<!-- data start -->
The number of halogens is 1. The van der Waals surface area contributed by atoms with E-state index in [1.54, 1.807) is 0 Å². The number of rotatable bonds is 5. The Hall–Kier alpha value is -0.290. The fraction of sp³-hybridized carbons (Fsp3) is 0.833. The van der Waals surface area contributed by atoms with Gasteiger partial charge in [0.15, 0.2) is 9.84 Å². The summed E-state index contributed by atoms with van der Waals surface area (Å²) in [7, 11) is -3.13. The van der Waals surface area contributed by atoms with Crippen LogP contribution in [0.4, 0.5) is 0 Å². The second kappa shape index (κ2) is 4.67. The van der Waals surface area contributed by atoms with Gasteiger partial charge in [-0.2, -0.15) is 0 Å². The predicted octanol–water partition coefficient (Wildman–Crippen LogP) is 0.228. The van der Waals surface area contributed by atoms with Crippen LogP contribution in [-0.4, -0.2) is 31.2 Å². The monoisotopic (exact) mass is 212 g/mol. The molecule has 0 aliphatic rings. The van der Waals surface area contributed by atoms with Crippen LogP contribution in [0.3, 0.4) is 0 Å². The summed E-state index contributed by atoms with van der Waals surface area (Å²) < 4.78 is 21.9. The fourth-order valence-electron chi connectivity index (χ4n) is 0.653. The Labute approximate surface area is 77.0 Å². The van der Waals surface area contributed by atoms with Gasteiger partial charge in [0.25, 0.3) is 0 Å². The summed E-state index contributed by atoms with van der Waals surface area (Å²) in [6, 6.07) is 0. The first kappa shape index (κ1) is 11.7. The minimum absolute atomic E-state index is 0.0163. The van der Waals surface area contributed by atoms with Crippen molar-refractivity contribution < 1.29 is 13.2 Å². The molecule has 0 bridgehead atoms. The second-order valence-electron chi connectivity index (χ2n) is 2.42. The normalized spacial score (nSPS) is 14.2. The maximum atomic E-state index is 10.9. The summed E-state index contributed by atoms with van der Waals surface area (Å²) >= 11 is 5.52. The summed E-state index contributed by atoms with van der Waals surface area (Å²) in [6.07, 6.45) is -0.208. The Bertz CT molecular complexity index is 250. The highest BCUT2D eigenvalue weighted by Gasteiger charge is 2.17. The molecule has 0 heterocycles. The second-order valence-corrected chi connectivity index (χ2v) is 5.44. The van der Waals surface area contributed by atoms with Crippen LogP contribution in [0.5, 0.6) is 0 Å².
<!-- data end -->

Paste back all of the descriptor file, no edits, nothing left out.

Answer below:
The number of halogens is 1. The van der Waals surface area contributed by atoms with E-state index in [1.54, 1.807) is 0 Å². The number of rotatable bonds is 5. The Hall–Kier alpha value is -0.290. The fraction of sp³-hybridized carbons (Fsp3) is 0.833. The van der Waals surface area contributed by atoms with Gasteiger partial charge in [0.15, 0.2) is 9.84 Å². The summed E-state index contributed by atoms with van der Waals surface area (Å²) in [7, 11) is -3.13. The van der Waals surface area contributed by atoms with Crippen LogP contribution in [0.4, 0.5) is 0 Å². The second kappa shape index (κ2) is 4.67. The van der Waals surface area contributed by atoms with Gasteiger partial charge in [-0.2, -0.15) is 0 Å². The predicted octanol–water partition coefficient (Wildman–Crippen LogP) is 0.228. The van der Waals surface area contributed by atoms with Crippen LogP contribution in [-0.4, -0.2) is 31.2 Å². The monoisotopic (exact) mass is 212 g/mol. The molecule has 0 aliphatic rings. The van der Waals surface area contributed by atoms with Crippen LogP contribution in [0.3, 0.4) is 0 Å². The summed E-state index contributed by atoms with van der Waals surface area (Å²) < 4.78 is 21.9. The fourth-order valence-electron chi connectivity index (χ4n) is 0.653. The Labute approximate surface area is 77.0 Å². The van der Waals surface area contributed by atoms with Gasteiger partial charge in [0.25, 0.3) is 0 Å². The summed E-state index contributed by atoms with van der Waals surface area (Å²) in [6, 6.07) is 0. The first kappa shape index (κ1) is 11.7. The minimum absolute atomic E-state index is 0.0163. The van der Waals surface area contributed by atoms with Crippen molar-refractivity contribution < 1.29 is 13.2 Å². The molecule has 0 bridgehead atoms. The second-order valence-electron chi connectivity index (χ2n) is 2.42. The normalized spacial score (nSPS) is 14.2. The maximum atomic E-state index is 10.9. The summed E-state index contributed by atoms with van der Waals surface area (Å²) >= 11 is 5.52. The summed E-state index contributed by atoms with van der Waals surface area (Å²) in [6.07, 6.45) is -0.208. The Bertz CT molecular complexity index is 250. The highest BCUT2D eigenvalue weighted by Gasteiger charge is 2.17. The molecule has 0 heterocycles. The second-order valence-corrected chi connectivity index (χ2v) is 5.44. The van der Waals surface area contributed by atoms with Crippen LogP contribution in [0.5, 0.6) is 0 Å².